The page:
One of the main reasons I see otherwise healthy women being advised against home birth whilst they’re pregnant is their Iron levels dropping in the later stages of pregnancy. To deal with this women are often given Iron pills to boost their Iron levels in the hope of them reaching a good enough level to be approved by a midwife as safe for home birth. However, one of the main side effects to taking Iron pills is constipation which in pregnancy can be extremely uncomfortable. This requires women to be given other pills to cure the constipation, these pills also have side effects which then also need to be cured with yet another set of pills which also have side effects and so begins the vicious circle of medication which i’d like to avoid entering into at all costs if possible.
A natural alternative to Iron pills with reduced side effects is Floradix. Floradix is a cheap but not so great tasting liquid iron supplement thats packed with other B vitamins. I’ve been taking it daily and so far my Irons levels are doing great and I keep being told by everyone that my energy levels for a 36 week pregnant women are through the roof (even though I may not feel the most energetic i’ve ever felt).
Consuming dates in the later stages of pregnancy has been clinically proven to lessen the need for pitocin augmentation during labor, increase cervical ripening, reduce the need for inducement and reduce postpartum haemorrhage, all good things if you ask me. For links to the evidence and research on date consumption in pregnancy check out this page on the Evidence Based Birth website (A fab place to dispel any myths and research any evidence there is around anything to do with birth). I buy my Medjool Dates online in bulk from Amazon and consume about 6 a day which can seem quite a challenge if you’re not used to eating them. They have really satisfied my evening sugar cravings and with a bit of practice they easily replace a bar of chocolate and give your sweet tooth the kick it’s been craving. However, most days I just throw them into my breakfast smoothie and consume them that way as it’s part of my routine anyway and they’re down me very quickly (not that they taste bad at all) and without much thought.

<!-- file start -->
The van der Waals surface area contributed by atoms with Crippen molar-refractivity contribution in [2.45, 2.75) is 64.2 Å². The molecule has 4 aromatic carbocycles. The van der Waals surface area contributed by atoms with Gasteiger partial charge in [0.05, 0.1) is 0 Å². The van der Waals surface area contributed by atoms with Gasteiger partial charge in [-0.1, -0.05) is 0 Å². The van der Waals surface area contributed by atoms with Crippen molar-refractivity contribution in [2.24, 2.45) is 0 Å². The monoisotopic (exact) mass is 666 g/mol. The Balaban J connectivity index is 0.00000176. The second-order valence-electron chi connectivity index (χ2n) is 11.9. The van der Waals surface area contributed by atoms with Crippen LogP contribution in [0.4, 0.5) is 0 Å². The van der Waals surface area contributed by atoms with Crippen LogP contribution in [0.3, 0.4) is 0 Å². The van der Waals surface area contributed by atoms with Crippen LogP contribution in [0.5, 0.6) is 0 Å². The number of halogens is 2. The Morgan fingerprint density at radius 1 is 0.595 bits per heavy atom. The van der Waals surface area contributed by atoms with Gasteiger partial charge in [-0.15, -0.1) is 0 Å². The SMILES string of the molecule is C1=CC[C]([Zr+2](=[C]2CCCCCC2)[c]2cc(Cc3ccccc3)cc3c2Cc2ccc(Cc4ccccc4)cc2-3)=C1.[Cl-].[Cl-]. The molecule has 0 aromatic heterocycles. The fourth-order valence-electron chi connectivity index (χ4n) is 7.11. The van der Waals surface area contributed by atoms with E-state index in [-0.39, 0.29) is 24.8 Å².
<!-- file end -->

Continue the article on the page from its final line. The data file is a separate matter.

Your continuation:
Cramping during pregnancy - Post cramp body care.
I’ve been given plenty of opportunity to practice my ‘up breathing’ technique for pain management lately as i’ve been suffering a bit with painful leg cramping. It usually occurs in the middle of the night when i’ll suddenly be woken up with shearing pain working its way up my calf muscle. A little research tells me that it’s a common symptom of pregnancy often brought on by 3 things. 1) My expanding uterus pressing on certain nerves 2) Calcium or magnum deficiency 3) Dehydration. I’ve worked it out through a process of elimination over a series of months that mine are caused by dehydration so I’ve had to seriously up my water intake to never seen before levels to counter this painful consequence of being dehydrated. However, there is still the odd day where i’m busy, or just forget, and I dont get enough water in me leading to painful prancing about the bedroom at 3am doing heavy breathing and convincing hubby Leigh that i’ve gone into labour. The pain is intense but it’s not long before they’re over so they’re manageable in that sense but what I have noticed is that for a good 2-3 days after my calf is quite sore and painful. For these after pains I have found a miracle cure in the form of Made for Life Organics Soothing Muscle Balm . The following morning, as soon as I awake, I spend a couple of minutes massaging my calf with some of this balm and also apply it that evening before bed too. It completely takes away any after pains that I’ve had. Whenever I forget to apply it the afterpains return and whenever I simply massage it with another oil or cream it doesn’t have the same effect. This cream really, really does work and is now permanently placed at the side of my bed to remind me to apply if after I’ve experienced cramping.
You can find this product here and I also have a 20% exclusive discount code for you to use, using the code STOVES20.
I hope you’ve found today’s blog on my third trimester interesting and helpful. I’d love to hear if you have explored any of these topics in the comments below.
I’ll round off this blog series with a review of my 4th trimester once baby has arrived but in the meantime I wish you all a very merry christmas and happy new year.
All photography by Lizzie Churchill www.lizziechurchill.com